The Importance of Food Safety in Transportation
Raw materials and finished products have varying life expectations depending on the items to be delivered. Therefore, keeping food fresh and safe will ensure top quality, which is crucial for food safety and quality standards.
Failure to keep the goods safe will lead to business hindrances like the disruption of operations, legal issues, and customer complaints.
Fortunately, you can avert these potential problems by choosing the right food transportation method. At the same time, it also helps food businesses in numerous ways, including:
- Maintaining credibility by meeting food safety and quality standards.
- Following food safety protocols to avoid food contamination.
- Deliver goods to any part of the globe quickly and effectively.
Equipment and Temperature in Food Safety
Ultimately, the goal—the reason for these regulations—is ensuring consumers have access to safe food. Because food products often travel thousands of miles, the responsibility for keeping food safe falls largely on those who transport it. To manage your responsibilities during transport, understand the requirements and commit to the following strategies:
Make sure your vehicles are in good mechanical condition and can keep food from becoming unsafe. This means having your drivers perform pre-trip inspections, adhere to each vehicle’s maintenance schedule, and ensure the vehicle’s capacity is appropriate for the load it’s about to transport.
Familiarize your drivers with applicable sanitary transportation practices for the cargo space and require on-the-road documentation.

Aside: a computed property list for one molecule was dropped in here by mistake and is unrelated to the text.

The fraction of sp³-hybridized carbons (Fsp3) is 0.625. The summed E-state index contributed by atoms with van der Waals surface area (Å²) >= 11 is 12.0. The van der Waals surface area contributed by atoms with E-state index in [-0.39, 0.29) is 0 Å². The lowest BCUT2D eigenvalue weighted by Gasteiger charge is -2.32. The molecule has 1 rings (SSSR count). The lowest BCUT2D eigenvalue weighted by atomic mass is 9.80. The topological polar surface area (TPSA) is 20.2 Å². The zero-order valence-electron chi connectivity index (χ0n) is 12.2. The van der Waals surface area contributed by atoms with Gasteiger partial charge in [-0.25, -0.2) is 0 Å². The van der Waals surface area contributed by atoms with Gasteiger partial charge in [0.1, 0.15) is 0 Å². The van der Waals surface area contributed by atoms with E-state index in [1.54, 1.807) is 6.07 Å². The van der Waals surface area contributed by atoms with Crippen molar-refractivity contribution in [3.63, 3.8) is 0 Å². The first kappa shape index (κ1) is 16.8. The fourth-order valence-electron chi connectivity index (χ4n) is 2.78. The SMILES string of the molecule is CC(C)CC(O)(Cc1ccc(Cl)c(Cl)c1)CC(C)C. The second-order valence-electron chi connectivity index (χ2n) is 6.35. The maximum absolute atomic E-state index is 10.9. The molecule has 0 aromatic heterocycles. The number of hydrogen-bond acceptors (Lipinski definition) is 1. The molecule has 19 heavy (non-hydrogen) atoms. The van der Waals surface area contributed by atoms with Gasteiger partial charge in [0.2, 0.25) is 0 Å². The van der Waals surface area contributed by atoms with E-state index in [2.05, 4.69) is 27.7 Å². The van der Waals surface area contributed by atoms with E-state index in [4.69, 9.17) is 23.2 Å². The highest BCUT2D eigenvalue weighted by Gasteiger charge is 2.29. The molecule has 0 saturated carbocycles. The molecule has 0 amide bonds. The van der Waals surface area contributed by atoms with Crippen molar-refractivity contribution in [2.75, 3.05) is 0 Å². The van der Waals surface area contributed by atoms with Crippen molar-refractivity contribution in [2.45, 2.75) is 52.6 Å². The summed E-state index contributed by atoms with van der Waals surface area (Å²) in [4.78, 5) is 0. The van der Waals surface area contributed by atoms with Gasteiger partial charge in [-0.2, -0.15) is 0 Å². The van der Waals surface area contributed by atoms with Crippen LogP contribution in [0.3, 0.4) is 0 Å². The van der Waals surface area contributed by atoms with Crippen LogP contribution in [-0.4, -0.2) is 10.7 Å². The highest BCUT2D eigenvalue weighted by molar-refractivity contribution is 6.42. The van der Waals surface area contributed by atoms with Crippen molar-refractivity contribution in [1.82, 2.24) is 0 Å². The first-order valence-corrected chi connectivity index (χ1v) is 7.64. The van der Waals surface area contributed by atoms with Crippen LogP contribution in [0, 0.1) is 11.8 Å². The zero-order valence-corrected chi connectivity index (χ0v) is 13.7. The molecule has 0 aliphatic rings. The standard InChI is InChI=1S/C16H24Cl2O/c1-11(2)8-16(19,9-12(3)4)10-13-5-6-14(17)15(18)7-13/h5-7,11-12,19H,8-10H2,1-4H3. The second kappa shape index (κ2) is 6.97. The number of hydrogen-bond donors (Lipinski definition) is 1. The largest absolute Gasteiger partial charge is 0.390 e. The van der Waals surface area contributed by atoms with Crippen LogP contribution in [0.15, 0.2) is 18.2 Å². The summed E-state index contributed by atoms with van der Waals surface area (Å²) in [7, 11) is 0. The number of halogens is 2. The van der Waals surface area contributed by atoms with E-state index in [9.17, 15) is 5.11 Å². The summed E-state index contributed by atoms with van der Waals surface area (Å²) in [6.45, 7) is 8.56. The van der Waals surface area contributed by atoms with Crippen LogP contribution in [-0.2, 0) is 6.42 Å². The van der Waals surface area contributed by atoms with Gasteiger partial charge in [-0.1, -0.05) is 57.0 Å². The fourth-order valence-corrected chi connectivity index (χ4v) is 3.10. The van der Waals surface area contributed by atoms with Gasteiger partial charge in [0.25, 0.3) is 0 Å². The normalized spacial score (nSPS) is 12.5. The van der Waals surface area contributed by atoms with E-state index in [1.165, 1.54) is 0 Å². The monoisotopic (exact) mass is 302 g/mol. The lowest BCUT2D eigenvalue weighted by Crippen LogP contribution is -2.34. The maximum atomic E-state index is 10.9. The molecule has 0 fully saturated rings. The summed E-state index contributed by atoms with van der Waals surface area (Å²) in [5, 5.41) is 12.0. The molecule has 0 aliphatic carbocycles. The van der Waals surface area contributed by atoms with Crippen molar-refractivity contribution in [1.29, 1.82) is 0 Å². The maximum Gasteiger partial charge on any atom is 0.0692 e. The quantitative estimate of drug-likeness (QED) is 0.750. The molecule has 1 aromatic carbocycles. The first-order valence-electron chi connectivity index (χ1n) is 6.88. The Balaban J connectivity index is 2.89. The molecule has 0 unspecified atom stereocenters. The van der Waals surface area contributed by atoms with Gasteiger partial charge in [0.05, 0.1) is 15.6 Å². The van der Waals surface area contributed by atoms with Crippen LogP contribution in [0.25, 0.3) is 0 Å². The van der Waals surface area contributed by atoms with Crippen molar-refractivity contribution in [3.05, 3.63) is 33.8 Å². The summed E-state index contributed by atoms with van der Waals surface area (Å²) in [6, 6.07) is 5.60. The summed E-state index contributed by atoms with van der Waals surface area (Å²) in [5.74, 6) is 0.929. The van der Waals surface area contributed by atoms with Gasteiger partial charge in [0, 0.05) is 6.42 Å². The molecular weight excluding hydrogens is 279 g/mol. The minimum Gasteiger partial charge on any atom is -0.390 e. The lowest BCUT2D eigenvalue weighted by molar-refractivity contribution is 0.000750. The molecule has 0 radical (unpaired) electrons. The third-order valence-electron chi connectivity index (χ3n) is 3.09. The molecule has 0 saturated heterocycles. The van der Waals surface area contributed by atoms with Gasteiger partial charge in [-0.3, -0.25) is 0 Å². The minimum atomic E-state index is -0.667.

Maintain records of your business’ written procedures, agreements, and training programs. Be sure to communicate these guidelines to your drivers at least annually and require their written acknowledgment and commitment to fulfilling them.
Encourage your drivers to make sure they have enough fuel to run cooling units during loading and unloading as well as during transit. The safest option? Always fill up before hauling.
Have your drivers use the same temperature-monitoring systems when transporting foods to ensure a consistent environment throughout the drive, and have them perform periodic temperature checks en route.
Make sure your drivers are familiar with the equipment and understand its limitations. For example, they should know how long it takes to pre-cool their trailer at specific outdoor temperatures. 45 minutes? Two hours? In extreme temperatures and when turnarounds are quick, this knowledge is key.
Food Safety When Working with Shippers
You play an essential role in keeping food products safe—and complying with FDA regulations throughout the process. This likely involves working directly with shippers and understanding their responsibilities, which include ensuring:
- Their vehicles and equipment are clean and sanitary before each trip.
- Their previous cargo won’t cross-contaminate the food products you provide them.
- They meet FSMA regulations regarding adequate temperature control.
Ultimately we are protecting food from contamination
It is important to protect food from contamination by keeping it covered at all times. You can achieve this by using containers with lids or by applying plastic film over containers. Materials used to cover food should be suitable for food contact, to ensure that they do not contain any chemicals that could leach into the food. Aluminum foil, plastic film, and clean paper may be used, and food should be completely covered. Packaged products should not need additional covering.
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